On Wednesday, Sept. 17, officials from the Indian Trail Improvement District broke ground on Acreage Community Park’s long-awaited southern expansion. Included at the event was a groundbreaking for the Garden of Hope project.
ITID Supervisor Ralph Bair thought back to the beginning of Acreage Community Park.
“This is the vision we’ve been waiting for since we started this park back in 1995,” he recalled. “It was cold and wet and rainy in March, and the board at that time got the park started up in the north and got the football fields built.”
It wasn’t long before kids by the hundreds took to the fields to play, leading to the popularity of the park and eventually requiring the current expansion. “We’re going to get this job finished,” Bair said. “Thank you for all your hard work.”
For Tracy Newfield, organizer of the Garden of Hope project, Wednesday was an emotional day. The garden was inspired by her daughter Jessica, a cancer survivor.
“I want to thank all the board members for supporting me and helping me with this,” she said before presenting ITID officials with a bag and a plaque. “My dreams for the garden are finally happening. We’re leaving our footprint here that everyone will see.”
The garden is a concept that other local groups have also embraced. Abbe Felton with Your Bosom Buddies II, a breast cancer support group serving the western communities, is also thrilled.
“When we started back in 2000, this was like a dream of ours,” she said. “That someday there would be a place where our members could go while going through their surgeries and their treatments… Just a place they could sit and meditate.”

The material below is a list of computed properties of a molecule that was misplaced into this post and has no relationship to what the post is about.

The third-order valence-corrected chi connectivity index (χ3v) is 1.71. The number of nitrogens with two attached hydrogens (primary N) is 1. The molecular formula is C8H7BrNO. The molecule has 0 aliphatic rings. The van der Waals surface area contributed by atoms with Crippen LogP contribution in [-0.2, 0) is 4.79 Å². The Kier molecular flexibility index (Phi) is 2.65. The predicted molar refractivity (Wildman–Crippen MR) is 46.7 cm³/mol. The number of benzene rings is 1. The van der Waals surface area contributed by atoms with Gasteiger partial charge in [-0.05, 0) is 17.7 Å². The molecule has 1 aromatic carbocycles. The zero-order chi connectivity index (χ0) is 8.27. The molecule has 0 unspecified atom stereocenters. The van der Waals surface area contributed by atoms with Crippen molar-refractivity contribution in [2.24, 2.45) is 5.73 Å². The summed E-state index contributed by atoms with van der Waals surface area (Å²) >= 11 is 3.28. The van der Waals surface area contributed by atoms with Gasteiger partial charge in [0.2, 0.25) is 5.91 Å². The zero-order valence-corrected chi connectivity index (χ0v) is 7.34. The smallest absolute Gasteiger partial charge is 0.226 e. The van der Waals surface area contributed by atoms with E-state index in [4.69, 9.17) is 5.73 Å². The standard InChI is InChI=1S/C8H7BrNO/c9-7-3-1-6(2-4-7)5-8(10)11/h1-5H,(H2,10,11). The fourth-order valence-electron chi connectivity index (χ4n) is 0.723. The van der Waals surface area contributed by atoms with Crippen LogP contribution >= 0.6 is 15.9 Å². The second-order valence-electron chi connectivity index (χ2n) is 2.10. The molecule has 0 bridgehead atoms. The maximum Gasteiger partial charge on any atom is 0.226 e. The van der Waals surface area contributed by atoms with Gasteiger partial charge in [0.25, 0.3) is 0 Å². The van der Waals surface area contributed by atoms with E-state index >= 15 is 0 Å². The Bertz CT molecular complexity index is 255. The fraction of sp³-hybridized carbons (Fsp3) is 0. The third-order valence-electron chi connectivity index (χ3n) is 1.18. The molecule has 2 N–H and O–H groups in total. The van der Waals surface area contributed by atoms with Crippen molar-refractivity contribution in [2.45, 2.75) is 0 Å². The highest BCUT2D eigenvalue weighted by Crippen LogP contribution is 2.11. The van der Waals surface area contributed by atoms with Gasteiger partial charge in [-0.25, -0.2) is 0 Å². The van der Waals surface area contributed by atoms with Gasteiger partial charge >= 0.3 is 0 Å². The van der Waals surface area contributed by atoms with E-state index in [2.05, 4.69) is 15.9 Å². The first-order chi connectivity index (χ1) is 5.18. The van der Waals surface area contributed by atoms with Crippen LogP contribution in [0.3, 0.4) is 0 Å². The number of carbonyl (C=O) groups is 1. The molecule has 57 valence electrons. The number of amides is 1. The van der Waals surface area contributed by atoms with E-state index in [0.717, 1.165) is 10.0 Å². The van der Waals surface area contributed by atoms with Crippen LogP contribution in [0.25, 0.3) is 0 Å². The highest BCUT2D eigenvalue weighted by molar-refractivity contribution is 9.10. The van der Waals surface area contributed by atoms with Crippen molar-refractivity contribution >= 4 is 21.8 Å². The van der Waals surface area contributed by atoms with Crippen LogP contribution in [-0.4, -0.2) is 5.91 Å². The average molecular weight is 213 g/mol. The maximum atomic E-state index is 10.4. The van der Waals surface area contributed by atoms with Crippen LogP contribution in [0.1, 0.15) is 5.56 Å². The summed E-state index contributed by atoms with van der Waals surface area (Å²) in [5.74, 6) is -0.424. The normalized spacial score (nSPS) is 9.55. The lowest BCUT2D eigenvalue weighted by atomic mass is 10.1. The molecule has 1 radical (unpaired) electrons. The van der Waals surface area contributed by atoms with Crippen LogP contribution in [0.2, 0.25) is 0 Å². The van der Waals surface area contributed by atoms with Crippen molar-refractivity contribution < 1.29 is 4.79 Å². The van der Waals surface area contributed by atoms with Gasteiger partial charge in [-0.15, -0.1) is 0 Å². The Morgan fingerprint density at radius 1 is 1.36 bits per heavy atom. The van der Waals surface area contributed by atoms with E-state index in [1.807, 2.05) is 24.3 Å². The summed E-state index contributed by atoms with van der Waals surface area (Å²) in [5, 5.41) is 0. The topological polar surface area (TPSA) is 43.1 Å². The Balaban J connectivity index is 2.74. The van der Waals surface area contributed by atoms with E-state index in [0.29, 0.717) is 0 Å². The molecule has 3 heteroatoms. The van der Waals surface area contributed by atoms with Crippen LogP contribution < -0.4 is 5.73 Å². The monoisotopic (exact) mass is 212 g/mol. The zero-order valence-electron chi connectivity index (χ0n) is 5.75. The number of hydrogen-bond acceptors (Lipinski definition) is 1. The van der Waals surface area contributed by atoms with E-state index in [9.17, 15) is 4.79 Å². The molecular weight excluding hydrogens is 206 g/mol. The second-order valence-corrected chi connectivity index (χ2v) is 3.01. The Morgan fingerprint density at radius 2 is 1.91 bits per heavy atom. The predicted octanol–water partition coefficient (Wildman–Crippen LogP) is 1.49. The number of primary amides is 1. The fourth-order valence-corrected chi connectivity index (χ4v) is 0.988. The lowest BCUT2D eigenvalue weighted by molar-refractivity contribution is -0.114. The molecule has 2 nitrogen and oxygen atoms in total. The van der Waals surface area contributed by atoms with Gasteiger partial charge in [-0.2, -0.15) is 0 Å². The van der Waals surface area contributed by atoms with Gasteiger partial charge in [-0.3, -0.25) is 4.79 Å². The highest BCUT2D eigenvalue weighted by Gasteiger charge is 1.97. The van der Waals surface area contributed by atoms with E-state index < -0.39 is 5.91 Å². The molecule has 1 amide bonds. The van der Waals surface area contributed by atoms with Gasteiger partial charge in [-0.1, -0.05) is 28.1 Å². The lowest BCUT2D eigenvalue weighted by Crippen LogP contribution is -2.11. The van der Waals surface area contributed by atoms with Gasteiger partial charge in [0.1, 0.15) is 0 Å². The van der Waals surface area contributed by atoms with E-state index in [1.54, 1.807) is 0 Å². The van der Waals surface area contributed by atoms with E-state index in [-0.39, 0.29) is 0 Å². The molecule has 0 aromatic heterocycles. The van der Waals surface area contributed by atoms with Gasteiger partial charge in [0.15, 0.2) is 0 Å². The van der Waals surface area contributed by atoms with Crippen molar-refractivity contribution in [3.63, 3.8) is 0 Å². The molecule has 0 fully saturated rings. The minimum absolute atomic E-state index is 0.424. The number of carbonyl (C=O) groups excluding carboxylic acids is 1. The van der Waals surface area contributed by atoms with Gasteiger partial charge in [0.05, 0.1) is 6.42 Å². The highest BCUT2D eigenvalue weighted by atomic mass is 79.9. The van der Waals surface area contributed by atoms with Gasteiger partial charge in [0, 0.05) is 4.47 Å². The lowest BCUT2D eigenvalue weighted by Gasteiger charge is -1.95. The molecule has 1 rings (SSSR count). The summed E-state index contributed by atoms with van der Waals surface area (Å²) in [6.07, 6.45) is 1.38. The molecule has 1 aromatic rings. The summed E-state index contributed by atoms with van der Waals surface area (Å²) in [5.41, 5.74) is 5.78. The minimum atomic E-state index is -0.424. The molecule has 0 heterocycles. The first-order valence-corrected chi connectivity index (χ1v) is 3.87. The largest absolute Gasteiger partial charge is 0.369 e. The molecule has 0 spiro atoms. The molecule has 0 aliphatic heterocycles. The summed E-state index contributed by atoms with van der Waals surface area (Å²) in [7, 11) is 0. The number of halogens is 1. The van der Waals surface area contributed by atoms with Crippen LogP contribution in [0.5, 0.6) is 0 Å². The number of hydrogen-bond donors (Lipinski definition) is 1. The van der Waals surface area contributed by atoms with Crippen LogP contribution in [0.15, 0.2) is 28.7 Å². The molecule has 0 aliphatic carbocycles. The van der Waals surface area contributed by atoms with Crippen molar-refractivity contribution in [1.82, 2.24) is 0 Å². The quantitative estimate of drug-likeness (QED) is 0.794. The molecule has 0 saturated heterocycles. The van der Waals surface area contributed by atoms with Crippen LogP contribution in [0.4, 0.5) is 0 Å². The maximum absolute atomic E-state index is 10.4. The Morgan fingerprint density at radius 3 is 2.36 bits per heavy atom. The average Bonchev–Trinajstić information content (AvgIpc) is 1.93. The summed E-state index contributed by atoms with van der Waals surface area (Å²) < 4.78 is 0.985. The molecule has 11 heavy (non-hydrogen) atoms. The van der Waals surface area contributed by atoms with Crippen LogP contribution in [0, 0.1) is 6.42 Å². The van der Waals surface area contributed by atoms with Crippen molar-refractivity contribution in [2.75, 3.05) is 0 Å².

ITID Supervisor Michelle Damone focused more on Newfield’s work than the park itself.
“Honestly, we’re not giving Tracy enough credit,” she said. “I have the most tremendous respect for what she does, the passion that she has for what she does, the reasons why she does it, and she’s truly somebody in our community who should be recognized for all the work that she does to give back. There isn’t a child out here, or in our neighboring communities, who doesn’t get a little Tracy-love from the Garden of Hope.”
Simmering for years on the back-burner, Newfield is grateful to see the Garden of Hope taking shape.
“My family and I have worked hard and are excited to finally see ground breaking for this project. We hope it will be done in time for the 2015 Relay for Life in the spring,” she said, before quoting the project’s motto. “The garden will be a footprint for those who need a quiet place to ‘support the fighter, admire the survivor, honor the taken and never give up hope.’”
Daughter Jessica Newfield, the park’s inspiration, was happy to see her mother’s work come to fruition.
“I’m proud of my mother and of our Garden of Hope,” she said. “I look forward to seeing its completion.”
To learn more about the Garden of Hope, which still has sponsorships available, visit www.gardenofhope.net.